He awoke in the middle of a dark, dense forest. His first thought as the sleep fell away was: "Where am I?", followed soon after by: "Who am I?" He lay quite still for some time, simply staring up at the trees, head full of unanswerable questions. After some minutes he spoke outloud to no one in particular, "My! Isn't the grass quite tall!?" For, having noticed the grass, he realized it stretched far above his head. A moment later he was shocked to hear a reply, "No," the voice said shortly, "it's as tall as it has been."

Sitting up quickly in his surprise he first noticed he was in a broad clearing in the trees, though no sunlight shone through the canopy high above. Next, turning, he saw some amount of smoke rings floating out from atop a nearby mushroom. He stood quickly in order to discern the source of the bright rings. Standing tall he could see a caterpillar of equivalent size to his own smoking from a large hookah. Each puff of smoke he exhaled was a different color of the rainbow, so that the air around the mushroom was filled with brightly-colored, sweet-smelling smoke rings that slowly dissipated into nothingness.

"Who are you?" the caterpillar asked after a few minute, removing the hookah from his mouth to speak. Thinking the larva had struck a very rude tone, but wishing to avoid arguement, the man answered, "Well, my fine sir, I can hardly tell you who I am, as I can't quite say I now who I am myself." The oversized bug puffed an orange smoke ring then spoke, "Quite a bad memory then," he said insultingly. Bristling, the man retorted, "Well, you can hardly blame me forgetting when you're blowing those blasted smoke rings all around and in my face! Anyway, I'm quite sure it begins with an 'A'." "What?" the caterpillar asked sharply. "Oh, you heard me you bothersome creature! I said--" The 'pillar interrupted saying, "What begins with 'A'?" "Oh," the man said, caught offguard, "my name begins with the letter 'A'...or, so I believe." The caterpillar then sat smoking his hookah in silence for some time.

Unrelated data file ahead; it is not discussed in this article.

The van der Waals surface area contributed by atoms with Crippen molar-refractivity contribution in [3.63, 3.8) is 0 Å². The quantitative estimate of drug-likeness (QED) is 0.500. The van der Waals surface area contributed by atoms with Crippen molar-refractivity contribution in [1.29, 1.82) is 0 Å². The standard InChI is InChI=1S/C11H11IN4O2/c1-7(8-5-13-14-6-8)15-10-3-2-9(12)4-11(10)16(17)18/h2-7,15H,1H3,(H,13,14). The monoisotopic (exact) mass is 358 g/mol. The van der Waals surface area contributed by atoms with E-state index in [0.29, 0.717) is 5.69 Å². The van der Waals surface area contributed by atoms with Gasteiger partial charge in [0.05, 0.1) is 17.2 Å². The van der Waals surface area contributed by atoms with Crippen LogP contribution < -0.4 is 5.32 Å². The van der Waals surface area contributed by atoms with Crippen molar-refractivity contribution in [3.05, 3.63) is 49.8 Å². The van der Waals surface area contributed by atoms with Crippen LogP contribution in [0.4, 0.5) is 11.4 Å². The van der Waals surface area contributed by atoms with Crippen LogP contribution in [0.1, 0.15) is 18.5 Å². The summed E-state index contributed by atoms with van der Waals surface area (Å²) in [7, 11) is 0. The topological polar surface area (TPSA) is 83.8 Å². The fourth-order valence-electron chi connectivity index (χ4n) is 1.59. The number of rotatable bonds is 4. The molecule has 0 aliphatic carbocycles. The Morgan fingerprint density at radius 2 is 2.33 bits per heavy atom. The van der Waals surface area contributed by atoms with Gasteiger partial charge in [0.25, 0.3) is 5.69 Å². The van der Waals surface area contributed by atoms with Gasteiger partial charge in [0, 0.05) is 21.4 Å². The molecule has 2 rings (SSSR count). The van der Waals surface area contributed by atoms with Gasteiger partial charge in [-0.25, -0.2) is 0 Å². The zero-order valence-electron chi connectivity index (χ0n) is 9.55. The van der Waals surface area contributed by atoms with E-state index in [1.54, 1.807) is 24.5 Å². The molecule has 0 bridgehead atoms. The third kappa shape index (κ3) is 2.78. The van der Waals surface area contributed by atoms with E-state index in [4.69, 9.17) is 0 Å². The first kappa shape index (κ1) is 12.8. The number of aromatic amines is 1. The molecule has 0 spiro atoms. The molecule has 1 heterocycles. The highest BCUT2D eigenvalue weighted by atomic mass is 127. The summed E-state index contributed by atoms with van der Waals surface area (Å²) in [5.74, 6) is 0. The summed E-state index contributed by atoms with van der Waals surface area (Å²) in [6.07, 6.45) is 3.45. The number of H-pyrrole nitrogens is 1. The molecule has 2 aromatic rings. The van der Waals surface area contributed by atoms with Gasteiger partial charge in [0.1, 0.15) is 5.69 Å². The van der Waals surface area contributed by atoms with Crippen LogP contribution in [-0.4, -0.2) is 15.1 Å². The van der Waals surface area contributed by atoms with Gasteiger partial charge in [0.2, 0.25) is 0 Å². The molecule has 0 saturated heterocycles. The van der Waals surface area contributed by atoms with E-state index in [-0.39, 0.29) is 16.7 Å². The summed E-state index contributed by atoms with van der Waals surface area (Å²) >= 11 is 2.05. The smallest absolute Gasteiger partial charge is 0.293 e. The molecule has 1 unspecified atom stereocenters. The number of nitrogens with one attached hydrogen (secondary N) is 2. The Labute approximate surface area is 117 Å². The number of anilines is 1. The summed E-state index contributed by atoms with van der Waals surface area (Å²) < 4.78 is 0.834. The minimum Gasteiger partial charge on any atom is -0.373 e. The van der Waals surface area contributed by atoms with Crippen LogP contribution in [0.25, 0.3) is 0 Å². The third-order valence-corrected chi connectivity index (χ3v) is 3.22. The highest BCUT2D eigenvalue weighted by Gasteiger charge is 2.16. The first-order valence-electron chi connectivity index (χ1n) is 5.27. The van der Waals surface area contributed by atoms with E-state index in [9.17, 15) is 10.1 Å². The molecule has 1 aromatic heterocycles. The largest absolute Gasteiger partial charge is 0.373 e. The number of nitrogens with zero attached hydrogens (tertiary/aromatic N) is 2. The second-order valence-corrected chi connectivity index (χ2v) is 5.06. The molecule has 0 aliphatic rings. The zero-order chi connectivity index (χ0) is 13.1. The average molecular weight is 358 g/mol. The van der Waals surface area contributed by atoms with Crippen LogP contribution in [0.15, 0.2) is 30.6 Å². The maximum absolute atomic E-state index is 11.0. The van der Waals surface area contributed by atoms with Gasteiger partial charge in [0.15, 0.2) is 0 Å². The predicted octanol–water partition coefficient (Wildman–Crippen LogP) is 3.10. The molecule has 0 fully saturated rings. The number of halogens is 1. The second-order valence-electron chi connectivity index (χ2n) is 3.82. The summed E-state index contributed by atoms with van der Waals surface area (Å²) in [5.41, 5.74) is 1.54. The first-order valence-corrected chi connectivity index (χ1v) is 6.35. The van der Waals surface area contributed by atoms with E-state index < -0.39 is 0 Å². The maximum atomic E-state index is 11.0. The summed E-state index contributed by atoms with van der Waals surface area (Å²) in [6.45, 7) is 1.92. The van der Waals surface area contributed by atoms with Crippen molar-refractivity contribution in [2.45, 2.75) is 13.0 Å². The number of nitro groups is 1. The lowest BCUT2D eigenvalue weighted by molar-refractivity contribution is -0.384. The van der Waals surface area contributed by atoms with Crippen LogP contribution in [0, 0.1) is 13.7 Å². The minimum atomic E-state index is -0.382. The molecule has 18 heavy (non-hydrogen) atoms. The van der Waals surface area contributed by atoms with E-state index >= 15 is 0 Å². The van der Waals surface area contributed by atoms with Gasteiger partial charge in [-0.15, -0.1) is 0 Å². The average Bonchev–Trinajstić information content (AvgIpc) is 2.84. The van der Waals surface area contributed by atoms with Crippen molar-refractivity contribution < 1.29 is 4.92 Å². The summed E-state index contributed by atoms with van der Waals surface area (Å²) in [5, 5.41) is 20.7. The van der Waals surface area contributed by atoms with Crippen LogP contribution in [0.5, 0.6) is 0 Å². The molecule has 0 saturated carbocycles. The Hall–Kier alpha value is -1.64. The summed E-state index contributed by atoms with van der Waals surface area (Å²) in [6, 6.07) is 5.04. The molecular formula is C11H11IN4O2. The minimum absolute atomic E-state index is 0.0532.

As the minutes passed uncomfortably the shrunken man shifted nervously from foot to foot. He spent many moments wondering whether to break the silence or allow the caterpillar to do so himself. Eventually he judged that it was the other's turn to speak and so held his silence. Finally the caterpillar removed the hookah once again to speak, "Where are you going?" The man thought for just a moment before answering the question, "Well, I hardly think I should know where to go when I don't even know where I am at the moment, sir." A purple smoke ring blew across "A's" face and the 'pillar spoke again, "Not a good way of going about at all." "Well, I say! How should I help it if someone moves me in my sleep and drugs me so as not to remember my name? Not to mention I've been shrunken to the dratted height of about three inches!" the man said, voice raising in volume again. The caterpillar reared up to his full height and fairly shouted into the man's face, "A very fine height to be indeed!" For, the caterpillar was indeed exactly three inches tall. The larva settled back down and returned to his hookah. The man was quite so shocked as to hold his tongue for a while again.

"Is it Alex?" the caterpillar asked waspishly, jerking the man from near sleep. You see, the smoke rings had begun to get to his head, and he felt quite drowsy and comfortable just standing in front of the mushroom. The man blinked dreamily and murmured something, then shook his head and spoke, " Is what Alex? That's hardly a sensible question you know." The caterpillar, for once, answered immediatley, ignoring the critique, "Your name." This surprised the man and he was shocked to find the caterpillar had correctly guessed his name, "Why, I dare say it is my name! Now that I come to hear it and think on it a moment." "I thought so," the caterpillar said, "its the smoke rings that do it." "I beg your pardon?" Alex asked, quite perplexed. "The smoke rings clear your head," the 'pillar said, matter-of-factly. The man wondered at this, and realized he could soon remember things he couldn't before. "Well, they still smell rather nasty," he said, annoyed at the caterpillar's correct guessing of his name and the smoke rings that proved helpful rather than harmful to thought. "Your puny brain just can't decipher their true scent," the caterpillar said rather rudely. "Hmph! Well, of all the upstart little creatures--" Alex started before being interrupted. "Little? You are hardly in a position to call anyone little, tiny one," the caterpillar said sharply. Alex huffed, turned on his heels, and began to stalk off through the grass in search of better company, mumbling under his breath all the way.